They still have relationships from the groups that they were in before, but they kind of crossed some of the different special groups' lines that they used to participate in.
And I believe what they're doing right now is trying to gain influence and thereby being able to control portions of the city where they can extort money. The Security Force is doing a very good job of picking those guys up when they come back into the city.
But I have not been able to put together any real militia theme or anything else to see what -- how they're working towards any of those ends as they had done in the past.
But those guys that had run off to Iran, some of them have come back. And their Security Forces here have picked up a number of those individuals as they have tried to return to Basra.
Q My name's David Morgan. I'm with Reuters.
Can you give us your assessment of the threat that Shi'ite militias potentially pose in Basra, and if they are mainly extorting money, does that suggest that Iran's influence has diminished?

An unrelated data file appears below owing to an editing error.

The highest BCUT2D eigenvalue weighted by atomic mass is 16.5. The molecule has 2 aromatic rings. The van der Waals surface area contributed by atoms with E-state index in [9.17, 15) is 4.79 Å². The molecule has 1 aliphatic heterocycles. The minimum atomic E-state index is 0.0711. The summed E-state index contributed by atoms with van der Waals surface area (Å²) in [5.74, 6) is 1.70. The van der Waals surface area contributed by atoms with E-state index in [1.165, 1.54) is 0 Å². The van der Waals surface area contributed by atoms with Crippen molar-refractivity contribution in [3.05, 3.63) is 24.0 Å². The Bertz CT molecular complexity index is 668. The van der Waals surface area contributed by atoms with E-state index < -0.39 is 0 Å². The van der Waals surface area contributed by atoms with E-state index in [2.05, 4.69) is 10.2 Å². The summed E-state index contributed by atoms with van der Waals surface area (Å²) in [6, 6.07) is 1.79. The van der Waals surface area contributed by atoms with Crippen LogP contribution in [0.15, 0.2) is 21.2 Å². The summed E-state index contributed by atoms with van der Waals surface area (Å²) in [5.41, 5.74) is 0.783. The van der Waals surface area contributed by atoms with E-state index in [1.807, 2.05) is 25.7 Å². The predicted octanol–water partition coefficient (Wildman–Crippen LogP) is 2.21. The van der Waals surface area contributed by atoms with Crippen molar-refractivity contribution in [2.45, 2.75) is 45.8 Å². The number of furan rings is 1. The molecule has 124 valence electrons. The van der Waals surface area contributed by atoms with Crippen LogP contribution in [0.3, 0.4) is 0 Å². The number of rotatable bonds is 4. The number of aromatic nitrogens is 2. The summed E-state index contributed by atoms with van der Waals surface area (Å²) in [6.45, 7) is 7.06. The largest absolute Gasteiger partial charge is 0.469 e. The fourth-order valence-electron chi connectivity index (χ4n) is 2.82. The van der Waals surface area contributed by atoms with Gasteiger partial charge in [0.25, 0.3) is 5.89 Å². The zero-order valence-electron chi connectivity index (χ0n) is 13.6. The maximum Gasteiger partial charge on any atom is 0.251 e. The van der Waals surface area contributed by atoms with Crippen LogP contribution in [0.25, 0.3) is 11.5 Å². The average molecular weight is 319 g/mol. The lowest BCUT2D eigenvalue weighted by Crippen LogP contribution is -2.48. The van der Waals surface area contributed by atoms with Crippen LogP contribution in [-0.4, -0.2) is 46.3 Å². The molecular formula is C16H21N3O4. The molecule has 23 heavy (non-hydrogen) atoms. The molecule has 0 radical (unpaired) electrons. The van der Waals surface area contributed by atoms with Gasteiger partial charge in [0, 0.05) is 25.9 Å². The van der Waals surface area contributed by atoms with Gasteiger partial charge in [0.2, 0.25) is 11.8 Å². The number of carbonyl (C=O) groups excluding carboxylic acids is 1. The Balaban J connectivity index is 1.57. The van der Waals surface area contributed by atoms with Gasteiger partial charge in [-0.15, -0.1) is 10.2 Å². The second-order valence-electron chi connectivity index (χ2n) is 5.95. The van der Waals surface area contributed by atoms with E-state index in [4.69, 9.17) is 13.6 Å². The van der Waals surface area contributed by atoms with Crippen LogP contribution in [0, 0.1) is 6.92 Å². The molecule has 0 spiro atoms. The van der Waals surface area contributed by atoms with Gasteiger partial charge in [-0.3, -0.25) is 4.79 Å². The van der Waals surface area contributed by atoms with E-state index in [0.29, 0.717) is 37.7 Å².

COL. KIEVENAAR: Okay. Well, the answer to the first question is because I haven't seen them pursue a real militia agenda, I don't see a significant threat that they pose at this point.
And I do not see anything in the foreseeable future that cannot be handled by the Iraqi Security Forces in Basra province.
In terms of whether or not they are receiving support from Iran, there are certain groups that still receive support. But by and large, most of the individuals that we see or deal with on a daily basis are no longer receiving that kind of -- the same support that they were receiving before from Iran.
They're not receiving the money, so they can't pay the people that used to work as part of their groups. They're not able to, as freely as they were before, able to get the resources with which to then be able to attack either the Security Forces or us.
And so the -- what we see now is more legacy-type of ammunition than we used to see before.
But there are things like Kataeb Hezbollah who still receive funding and resources from Iran, and those are the cells that we get most concerned about when you start talking about EFPs and IRAM-type capabilities that you've seen sporadically through the south here over the last two or three months.